Medically Reviewed By:
Dr. Patricia Sullivan MD MPH on 6/2/2021
Will My Baby Be Taken from Me at Birth for Drug Use?
If you’re experiencing addiction or drug use and are about to give birth, or even if you’re months away, it’s never a good feeling. Addicted women sometimes find themselves scared for their unborn baby while still unable to stop using. Currently, there are no states that mandatorily drug test infants upon birth. However, some states will drug test if certain red flags are present in the parents or if the newborn baby is exhibiting signs of withdrawal or distress that are unexplainable. Testing newborns for drugs at birth is very controversial. However, if signs of fetal drug exposure are present, or if the hospital decides to test your infant for drugs, your baby may be taken away. Keep in mind that this decision is based solely on the type of drug detected in the newborn’s system. If you’re asking yourself “will they take my baby away for drug use?”, you’re going to want to read the rest of this article to understand the current laws and best steps to take.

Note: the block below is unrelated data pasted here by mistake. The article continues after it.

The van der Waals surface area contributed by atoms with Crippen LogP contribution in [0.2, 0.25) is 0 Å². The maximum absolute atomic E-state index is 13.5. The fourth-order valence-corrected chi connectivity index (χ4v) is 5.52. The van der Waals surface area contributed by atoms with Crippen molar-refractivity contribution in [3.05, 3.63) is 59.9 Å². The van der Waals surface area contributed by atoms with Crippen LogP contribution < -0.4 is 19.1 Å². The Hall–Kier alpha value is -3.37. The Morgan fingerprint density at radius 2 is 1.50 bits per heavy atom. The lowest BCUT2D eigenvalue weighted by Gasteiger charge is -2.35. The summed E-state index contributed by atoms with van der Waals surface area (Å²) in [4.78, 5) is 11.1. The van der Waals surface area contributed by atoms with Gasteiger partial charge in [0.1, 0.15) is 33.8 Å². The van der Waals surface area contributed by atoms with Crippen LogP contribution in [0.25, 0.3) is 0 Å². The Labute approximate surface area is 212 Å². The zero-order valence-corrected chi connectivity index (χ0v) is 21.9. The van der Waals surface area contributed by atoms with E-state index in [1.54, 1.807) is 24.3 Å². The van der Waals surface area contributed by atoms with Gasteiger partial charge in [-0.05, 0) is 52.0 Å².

The Risks of Using While Pregnant
If you’re currently using while pregnant, especially if you’re using hard illicit drugs such as heroin, fentanyl, or methamphetamine, you must understand the dangers. It’s normal that you’re concerned about if they’re going to take your baby away for using drugs. If you understand the dangers, we hope that it will propel you towards making the decision to seek addiction treatment (no matter what path that may be) before your baby is born. Using drugs while pregnant can cause problems before and during pregnancy.
These problems include the following;
- Having difficulty getting pregnant or suffering from infertility
- Issues found with the placenta; the placenta grows in your uterus, which supplies the baby with food and oxygen through the umbilical cord
- Preterm labor is when the baby is born before 37 weeks of pregnancy
- Miscarriage, when the baby dies in the womb before 20 weeks of pregnancy
- A stillbirth occurs when the baby dies in the womb after 20 weeks of pregnancy
Taking drugs during pregnancy can cause the following complications;
- Premature birth means that the baby is born too early, typically before 37 weeks of pregnancy.